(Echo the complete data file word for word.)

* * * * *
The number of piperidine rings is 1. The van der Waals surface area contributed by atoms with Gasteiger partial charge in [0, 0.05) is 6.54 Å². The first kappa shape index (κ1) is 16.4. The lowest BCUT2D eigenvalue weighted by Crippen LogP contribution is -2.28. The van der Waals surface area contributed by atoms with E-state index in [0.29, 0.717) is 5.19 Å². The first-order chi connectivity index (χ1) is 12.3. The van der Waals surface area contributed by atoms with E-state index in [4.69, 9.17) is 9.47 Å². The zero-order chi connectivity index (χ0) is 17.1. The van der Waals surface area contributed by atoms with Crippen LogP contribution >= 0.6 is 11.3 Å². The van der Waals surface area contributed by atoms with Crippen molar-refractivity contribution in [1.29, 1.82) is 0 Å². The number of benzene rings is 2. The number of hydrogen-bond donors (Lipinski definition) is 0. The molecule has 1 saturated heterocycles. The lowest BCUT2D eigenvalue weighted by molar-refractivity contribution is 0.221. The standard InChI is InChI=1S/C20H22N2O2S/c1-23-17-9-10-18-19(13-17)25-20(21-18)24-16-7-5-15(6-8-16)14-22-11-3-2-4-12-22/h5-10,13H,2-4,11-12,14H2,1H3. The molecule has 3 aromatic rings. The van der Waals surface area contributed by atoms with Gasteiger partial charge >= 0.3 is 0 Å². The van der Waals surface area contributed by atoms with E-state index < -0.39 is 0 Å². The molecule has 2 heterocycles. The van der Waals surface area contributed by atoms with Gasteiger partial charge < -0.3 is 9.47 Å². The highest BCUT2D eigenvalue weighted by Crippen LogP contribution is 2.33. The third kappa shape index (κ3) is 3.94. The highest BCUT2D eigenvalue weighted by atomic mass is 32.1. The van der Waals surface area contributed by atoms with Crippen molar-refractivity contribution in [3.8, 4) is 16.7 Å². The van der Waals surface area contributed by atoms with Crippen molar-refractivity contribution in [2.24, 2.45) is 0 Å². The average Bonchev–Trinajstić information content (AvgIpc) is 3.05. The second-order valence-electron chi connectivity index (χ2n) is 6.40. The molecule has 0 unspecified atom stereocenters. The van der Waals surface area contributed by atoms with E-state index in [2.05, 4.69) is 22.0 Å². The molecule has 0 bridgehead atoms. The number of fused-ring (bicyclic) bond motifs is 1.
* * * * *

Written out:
The number of piperidine rings is 1. The van der Waals surface area contributed by atoms with Gasteiger partial charge in [0, 0.05) is 6.54 Å². The first kappa shape index (κ1) is 16.4. The lowest BCUT2D eigenvalue weighted by Crippen LogP contribution is -2.28. The van der Waals surface area contributed by atoms with E-state index in [0.29, 0.717) is 5.19 Å². The first-order chi connectivity index (χ1) is 12.3. The van der Waals surface area contributed by atoms with E-state index in [4.69, 9.17) is 9.47 Å². The zero-order chi connectivity index (χ0) is 17.1. The van der Waals surface area contributed by atoms with Crippen LogP contribution >= 0.6 is 11.3 Å². The van der Waals surface area contributed by atoms with Crippen molar-refractivity contribution in [1.29, 1.82) is 0 Å². The number of benzene rings is 2. The number of hydrogen-bond donors (Lipinski definition) is 0. The molecule has 1 saturated heterocycles. The lowest BCUT2D eigenvalue weighted by molar-refractivity contribution is 0.221. The standard InChI is InChI=1S/C20H22N2O2S/c1-23-17-9-10-18-19(13-17)25-20(21-18)24-16-7-5-15(6-8-16)14-22-11-3-2-4-12-22/h5-10,13H,2-4,11-12,14H2,1H3. The molecule has 3 aromatic rings. The van der Waals surface area contributed by atoms with Gasteiger partial charge >= 0.3 is 0 Å². The van der Waals surface area contributed by atoms with E-state index < -0.39 is 0 Å². The molecule has 2 heterocycles. The van der Waals surface area contributed by atoms with Gasteiger partial charge < -0.3 is 9.47 Å². The highest BCUT2D eigenvalue weighted by Crippen LogP contribution is 2.33. The third kappa shape index (κ3) is 3.94. The highest BCUT2D eigenvalue weighted by atomic mass is 32.1. The van der Waals surface area contributed by atoms with Crippen molar-refractivity contribution in [3.8, 4) is 16.7 Å². The van der Waals surface area contributed by atoms with Crippen molar-refractivity contribution in [2.24, 2.45) is 0 Å². The average Bonchev–Trinajstić information content (AvgIpc) is 3.05. The second-order valence-electron chi connectivity index (χ2n) is 6.40. The molecule has 0 unspecified atom stereocenters. The van der Waals surface area contributed by atoms with E-state index in [2.05, 4.69) is 22.0 Å². The molecule has 0 bridgehead atoms. The number of fused-ring (bicyclic) bond motifs is 1.